Book Review: The Wives by Tarryn Fisher

Written by   (author of Obvious Conclusions)  |  Date Updated: August 7, 2020

book-review-the-wives-tarryn-fisher-by-richard-cummings-In this book review of The Wives by Tarryn Fisher, I’ll tell you three things: Why you’ll like it, why it will annoy you, and why it may surprise you.

First, let me confess a disservice I’ve done to Tarryn Fisher, the author of The Wives. I typically do not read books of a similar genre consecutively. I find this unfair to the second undertaking. It’s as if you’ve just scratched an itch that you’ve had for a long time… the second scratch will will never feel as good as the first.

My exact disservice? I am embarked on Tarryn Fisher’s The Wives immediately after reading a book called The Other Mrs. (read my review of The Other Mrs here).

Not only are these books of a similar genre, they each employ a creative tactic that I dislike, a tactic that allows an easy narrative out for the author. More on that later…it’s one of the things that annoyed me.

Excluding my reading out of turn and distaste for some creative liberties, The Wives by Tarryn Fisher is a book you’ll probably enjoy.

The Amazon page for the book says this:

Will you get whiplash reading The Wives?

Perhaps. Let me tell you why.

A Summary of The Wives by Tarryn Fisher

The book opens as a woman is preparing for an evening with her man. The day is Thursday and her name is Thursday.


In the opening chapter we are giving hints, little preludes of what’s to come. Our character Thursday only has Thursday to be with her man. And she’s unsure of what the other days entail:

“Sometimes I wonder about the other days and if they wonder about me.”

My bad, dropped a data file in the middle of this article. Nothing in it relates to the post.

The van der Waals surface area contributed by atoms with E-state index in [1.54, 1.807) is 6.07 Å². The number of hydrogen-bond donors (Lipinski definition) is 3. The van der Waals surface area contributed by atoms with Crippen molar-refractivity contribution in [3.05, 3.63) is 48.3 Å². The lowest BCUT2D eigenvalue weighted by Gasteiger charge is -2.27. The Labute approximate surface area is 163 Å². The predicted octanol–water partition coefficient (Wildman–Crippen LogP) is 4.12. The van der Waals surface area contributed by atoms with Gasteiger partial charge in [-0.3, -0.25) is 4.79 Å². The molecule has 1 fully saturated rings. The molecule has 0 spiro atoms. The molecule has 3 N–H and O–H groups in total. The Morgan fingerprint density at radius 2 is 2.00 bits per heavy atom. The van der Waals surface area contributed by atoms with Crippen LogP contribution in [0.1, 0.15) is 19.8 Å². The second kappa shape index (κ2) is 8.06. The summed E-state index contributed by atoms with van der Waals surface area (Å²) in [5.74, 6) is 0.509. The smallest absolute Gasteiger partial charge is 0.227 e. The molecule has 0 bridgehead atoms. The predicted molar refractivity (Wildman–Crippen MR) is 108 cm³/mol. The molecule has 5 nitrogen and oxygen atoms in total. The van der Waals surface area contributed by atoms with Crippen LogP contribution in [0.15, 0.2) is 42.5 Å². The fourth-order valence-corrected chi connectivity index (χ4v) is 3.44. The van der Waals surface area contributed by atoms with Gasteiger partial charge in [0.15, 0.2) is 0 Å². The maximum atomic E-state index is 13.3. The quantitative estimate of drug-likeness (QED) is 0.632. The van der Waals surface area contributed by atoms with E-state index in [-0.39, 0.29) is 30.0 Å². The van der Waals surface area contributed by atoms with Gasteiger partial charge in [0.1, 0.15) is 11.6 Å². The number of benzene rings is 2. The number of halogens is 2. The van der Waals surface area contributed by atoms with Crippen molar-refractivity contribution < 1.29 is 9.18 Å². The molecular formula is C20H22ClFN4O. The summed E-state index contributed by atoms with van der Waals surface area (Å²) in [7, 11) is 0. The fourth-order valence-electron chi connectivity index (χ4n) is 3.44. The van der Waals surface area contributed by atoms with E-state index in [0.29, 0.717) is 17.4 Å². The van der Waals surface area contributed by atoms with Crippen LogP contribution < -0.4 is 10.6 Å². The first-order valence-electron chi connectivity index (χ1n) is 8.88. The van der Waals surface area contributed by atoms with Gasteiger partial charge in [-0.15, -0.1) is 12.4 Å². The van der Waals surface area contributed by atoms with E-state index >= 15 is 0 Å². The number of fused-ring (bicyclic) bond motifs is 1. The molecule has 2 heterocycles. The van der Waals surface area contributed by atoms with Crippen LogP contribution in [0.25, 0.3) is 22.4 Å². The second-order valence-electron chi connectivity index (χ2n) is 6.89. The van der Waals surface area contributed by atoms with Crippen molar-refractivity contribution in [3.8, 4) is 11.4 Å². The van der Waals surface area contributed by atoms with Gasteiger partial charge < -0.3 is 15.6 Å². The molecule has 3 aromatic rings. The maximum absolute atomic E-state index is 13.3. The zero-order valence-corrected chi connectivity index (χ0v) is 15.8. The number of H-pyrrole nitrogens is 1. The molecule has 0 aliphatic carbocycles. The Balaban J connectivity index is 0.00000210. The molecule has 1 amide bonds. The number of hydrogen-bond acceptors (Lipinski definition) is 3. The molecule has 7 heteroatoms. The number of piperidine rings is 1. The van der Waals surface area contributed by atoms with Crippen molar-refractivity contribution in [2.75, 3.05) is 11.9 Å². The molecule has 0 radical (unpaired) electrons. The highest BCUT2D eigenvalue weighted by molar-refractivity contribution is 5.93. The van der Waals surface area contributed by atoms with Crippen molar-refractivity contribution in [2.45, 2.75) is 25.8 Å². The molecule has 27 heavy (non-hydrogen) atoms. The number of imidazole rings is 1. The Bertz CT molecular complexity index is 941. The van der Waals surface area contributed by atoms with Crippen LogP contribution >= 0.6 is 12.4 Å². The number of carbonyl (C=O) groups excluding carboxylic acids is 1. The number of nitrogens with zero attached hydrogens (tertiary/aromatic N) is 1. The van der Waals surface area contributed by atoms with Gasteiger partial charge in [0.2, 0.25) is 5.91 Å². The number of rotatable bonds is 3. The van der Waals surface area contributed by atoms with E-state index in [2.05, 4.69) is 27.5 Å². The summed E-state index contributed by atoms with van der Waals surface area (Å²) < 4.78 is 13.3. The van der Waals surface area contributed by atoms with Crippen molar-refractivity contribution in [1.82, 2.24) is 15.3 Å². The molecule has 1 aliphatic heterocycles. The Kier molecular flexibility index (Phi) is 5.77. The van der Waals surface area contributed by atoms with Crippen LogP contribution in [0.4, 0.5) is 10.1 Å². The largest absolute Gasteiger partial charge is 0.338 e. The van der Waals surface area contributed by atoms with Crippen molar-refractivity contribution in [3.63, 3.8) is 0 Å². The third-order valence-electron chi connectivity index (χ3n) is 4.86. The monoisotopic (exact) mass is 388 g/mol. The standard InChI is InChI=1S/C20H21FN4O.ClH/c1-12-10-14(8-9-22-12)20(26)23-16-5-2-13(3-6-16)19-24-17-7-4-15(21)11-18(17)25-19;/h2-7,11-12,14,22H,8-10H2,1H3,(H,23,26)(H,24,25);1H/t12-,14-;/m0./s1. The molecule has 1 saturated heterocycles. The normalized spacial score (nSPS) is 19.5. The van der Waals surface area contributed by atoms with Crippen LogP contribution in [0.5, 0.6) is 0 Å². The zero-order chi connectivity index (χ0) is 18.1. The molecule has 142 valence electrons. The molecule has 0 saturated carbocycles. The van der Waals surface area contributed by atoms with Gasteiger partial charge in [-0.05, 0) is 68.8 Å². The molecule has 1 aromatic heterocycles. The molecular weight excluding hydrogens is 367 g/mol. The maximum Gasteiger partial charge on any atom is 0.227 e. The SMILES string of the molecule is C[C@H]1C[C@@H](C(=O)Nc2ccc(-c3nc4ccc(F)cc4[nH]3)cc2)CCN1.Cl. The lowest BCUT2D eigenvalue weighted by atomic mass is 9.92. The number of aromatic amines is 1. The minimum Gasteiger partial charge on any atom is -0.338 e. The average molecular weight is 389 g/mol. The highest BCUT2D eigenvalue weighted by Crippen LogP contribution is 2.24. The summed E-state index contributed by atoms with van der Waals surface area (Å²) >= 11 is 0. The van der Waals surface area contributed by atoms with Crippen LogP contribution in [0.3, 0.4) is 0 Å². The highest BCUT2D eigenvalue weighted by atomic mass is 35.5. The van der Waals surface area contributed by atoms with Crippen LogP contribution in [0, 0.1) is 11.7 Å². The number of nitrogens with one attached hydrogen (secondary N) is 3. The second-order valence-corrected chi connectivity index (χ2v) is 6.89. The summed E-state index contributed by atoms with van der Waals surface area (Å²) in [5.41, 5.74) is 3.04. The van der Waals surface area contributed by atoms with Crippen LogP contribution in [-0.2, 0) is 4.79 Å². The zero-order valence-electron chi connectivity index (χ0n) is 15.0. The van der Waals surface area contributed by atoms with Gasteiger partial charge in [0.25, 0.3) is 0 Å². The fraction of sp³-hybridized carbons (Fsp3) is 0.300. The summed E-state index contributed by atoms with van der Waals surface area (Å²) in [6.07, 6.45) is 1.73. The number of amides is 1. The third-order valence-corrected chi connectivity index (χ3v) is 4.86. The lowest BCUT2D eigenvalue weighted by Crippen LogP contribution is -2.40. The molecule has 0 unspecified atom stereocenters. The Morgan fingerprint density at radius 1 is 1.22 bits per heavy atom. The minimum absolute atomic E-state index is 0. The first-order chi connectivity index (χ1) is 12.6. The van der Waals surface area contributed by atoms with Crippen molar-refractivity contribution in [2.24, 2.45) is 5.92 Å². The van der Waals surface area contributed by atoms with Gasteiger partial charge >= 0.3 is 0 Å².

What kind of woman has no idea what her man does on six other days of the week? And why is she personifying days? Days can’t wonder.

Thursday continues preparing for the arrival of her man, putting out a bouquet of the palest pink roses:


I had to cut that page image off there because the next two words may not be suitable for all audiences.

The author, Tarryn Fisher, knows how to write sexy. And the main character, Thursday, knows how to be sexy.

She has to — she has to be better than the other days. Because, just as she has Thursday, other women occupy other days.

Thursday is the wife of one man with several other wives. They are ostensibly living a polygamous life in which the women know of each other but don’t know each other.

Or are they?

Cue the creative narrative shenanigans…

Conclusion: The Wives by Tarryn Fisher – Worth It?

I’ve given you an indication of why I enjoyed this book: couple an author who writes sexy, with a lead character who is sexy, and put her in a competitive, polygamous situation. Well, I’d say we’ve got ourselves a great start!

And the book continues to shine as the main character, overwhelmed by curiosity and competitive instinct, seeks out the other wives: Who are they? What are they like? Who’s the prettiest?

The challenge for me comes when the narrative shenanigans begin and we realize that everything is not as it seems. I won’t go into detail here but you you’ve read a book or two where everything is not as it seems and you know what I’m talking about. If not, think Fight Club.

This doesn’t entirely rob The Wives of surprises.

The book will keep you turning pages or swiping your Kindle until the very end.

Will it give you whiplash? Maybe, maybe not.

But it’s definitely worth it.

Read more reviews of The Wives on Amazon.

Richard Cummings
Richard Cummings

In this book review of The Wives by Tarryn Fisher, I’ll tell you three things: Why you’ll like it, why it will annoy you, and why it may surprise you.

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Richard Cummings

Richard Cummings is a writer, traveler, and web content developer.

Get your copy of his latest book entitled Obvious Conclusions, stories of a Midwestern emigrant influenced and corrupted by many years living in San Francisco and abroad. It just received its first outstanding review "...reminiscent of David Sedaris or Augusten Burroughs" on Amazon UK.
Richard Cummings
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Richard CummingsBook Review: The Wives by Tarryn Fisher

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